Characters, glyphs, code-points, and byte-sequences

This page began as a posting by dkf to comp.lang.tcl recently. Readers are encouraged to add their own clarifications.

See Also

What's the difference between a character, a code point, a glyph and a grapheme?
PYK adds his two cents to the discussion.


In article <[email protected]>, "Donal K. Fellows" <[email protected]> wrote:

 David Gravereaux wrote:
 > For me, I try to contort my thinking into pure glyphs, not an 8-bit number
 > that should mean a glyph.
 > % puts \u00e0
 > à
 > (Tcl) 2 % puts \x85
 > ?
 > (Tcl) 3 % puts [encoding convertfrom cp437 \x85]
 > à
 > (Tcl) 4 % encoding system
 > cp1252

We really need to distinguish between characters, glyphs, code-points and byte-sequence here. A lower-case a with a grave accent is a character. The particular rendering of it on the screen (or on paper or wherever) with a particular font is a glyph. The code-point for a character is a number associated with a character in a character-set (which could in theory be arbitrary, but is usually based on some fairly systematic scheme) and the byte-sequence for a character is how the code-point for the character is represented in a file/channel.

People perceive glyphs, and (typically) abstract from there to characters. Computers perceive byte-sequences and code-points, and can be instructed to go from there to characters via what is known in Tcl as an encoding.

Now, \x85 is a byte sequence which corresponds to code-point 133 in some character set. From what you've said, it seems that it should be a character set that gives 133 the interpretation of a lower-case "a" character with a grave accent, but this is not a unique determinant factor (there's a family of encodings which all have this property.) We suggest either cp437 or cp850 as possible encodings.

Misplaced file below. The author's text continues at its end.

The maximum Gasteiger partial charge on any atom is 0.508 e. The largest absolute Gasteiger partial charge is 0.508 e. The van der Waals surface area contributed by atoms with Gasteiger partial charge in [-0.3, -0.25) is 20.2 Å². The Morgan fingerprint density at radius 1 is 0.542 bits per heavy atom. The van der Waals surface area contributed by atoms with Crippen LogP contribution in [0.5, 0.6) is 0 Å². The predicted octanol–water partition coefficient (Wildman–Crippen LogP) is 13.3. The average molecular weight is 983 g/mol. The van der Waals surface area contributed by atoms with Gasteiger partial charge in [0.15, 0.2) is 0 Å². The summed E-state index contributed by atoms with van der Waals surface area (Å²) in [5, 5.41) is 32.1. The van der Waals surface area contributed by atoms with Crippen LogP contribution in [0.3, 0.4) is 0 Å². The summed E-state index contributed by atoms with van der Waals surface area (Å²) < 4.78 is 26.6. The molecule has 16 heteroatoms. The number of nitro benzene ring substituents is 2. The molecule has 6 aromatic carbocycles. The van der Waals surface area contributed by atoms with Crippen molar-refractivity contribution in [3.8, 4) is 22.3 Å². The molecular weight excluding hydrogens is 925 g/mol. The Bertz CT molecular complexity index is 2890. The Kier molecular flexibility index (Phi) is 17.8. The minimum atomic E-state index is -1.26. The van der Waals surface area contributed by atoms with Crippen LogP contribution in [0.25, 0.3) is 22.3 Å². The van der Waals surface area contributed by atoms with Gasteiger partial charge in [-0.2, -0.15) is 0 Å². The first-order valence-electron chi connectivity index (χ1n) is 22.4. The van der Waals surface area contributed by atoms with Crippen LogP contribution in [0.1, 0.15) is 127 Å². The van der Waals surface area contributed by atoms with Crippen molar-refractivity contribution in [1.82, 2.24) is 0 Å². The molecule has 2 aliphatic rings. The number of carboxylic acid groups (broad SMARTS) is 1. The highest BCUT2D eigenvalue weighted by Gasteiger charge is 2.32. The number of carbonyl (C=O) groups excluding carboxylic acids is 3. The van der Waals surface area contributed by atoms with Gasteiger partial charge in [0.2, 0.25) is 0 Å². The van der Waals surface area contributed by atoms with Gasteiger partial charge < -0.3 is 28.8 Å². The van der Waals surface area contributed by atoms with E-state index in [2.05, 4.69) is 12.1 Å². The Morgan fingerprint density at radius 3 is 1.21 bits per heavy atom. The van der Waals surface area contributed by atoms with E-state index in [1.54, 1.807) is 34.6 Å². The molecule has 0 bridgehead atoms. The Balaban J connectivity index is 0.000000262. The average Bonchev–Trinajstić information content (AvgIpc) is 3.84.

There's more to this than what I've said, of course. There's some subtleties with naming and terminology that's not used universally. Then there's the fact that Tcl's internal character-set is UNICODE because that allows for the representation of a very wide range of common characters from many human languages, but this may be stored using two different forms using byte-sequences (UCS-16 which uses two bytes a character, and UTF-8 which uses a variable number of bytes a character but which can describe the ASCII subset using a single byte-per-char.) This has a number of advantages, the key one for this discussion is that Tcl has a standard notion of what a character is that is not overly confused (at a script level) by how a character is represented.

The key to cutting through this thicket of confusion is to focus on two things. Firstly, describe what character to use accurately to Tcl; make sure that it knows you've got an a-grave and not something else. Secondly, make sure that when characters get transferred between Tcl and the rest of the world (or vice versa) with the right encoding, which is typically done by using fconfigure (and the encoding command is a fall-back in some circumstances.)

Here is how to find encodings that have a specified mapping from an Unicode to a given character:

 proc encoding'find {unicode value} {
   set res {}
   foreach encoding [encoding names] {
       if {[encoding convertto $encoding $unicode]==$value} {
           lappend res $encoding    
    set res
 } ;# RS
 % encoding'find à [format %c 133]
 cp860 cp861 cp863 cp865 cp437 cp850 cp857

DKF - I'd prefer to express that above code as:

  proc encoding'find {characters codepoints} {
     set target {}
     foreach cp $codepoints {
        append target [format %c $cp]
     set result {}
     foreach enc [encoding names] {
        if {[encoding convertto $enc $characters] eq $target} {
           lappend result $enc
     return $result

  % encoding'find à 133
  cp860 cp861 cp863 cp865 cp437 cp850 cp857
  % encoding'find àà {133 133}
  cp860 cp861 cp863 cp865 cp437 cp850 cp857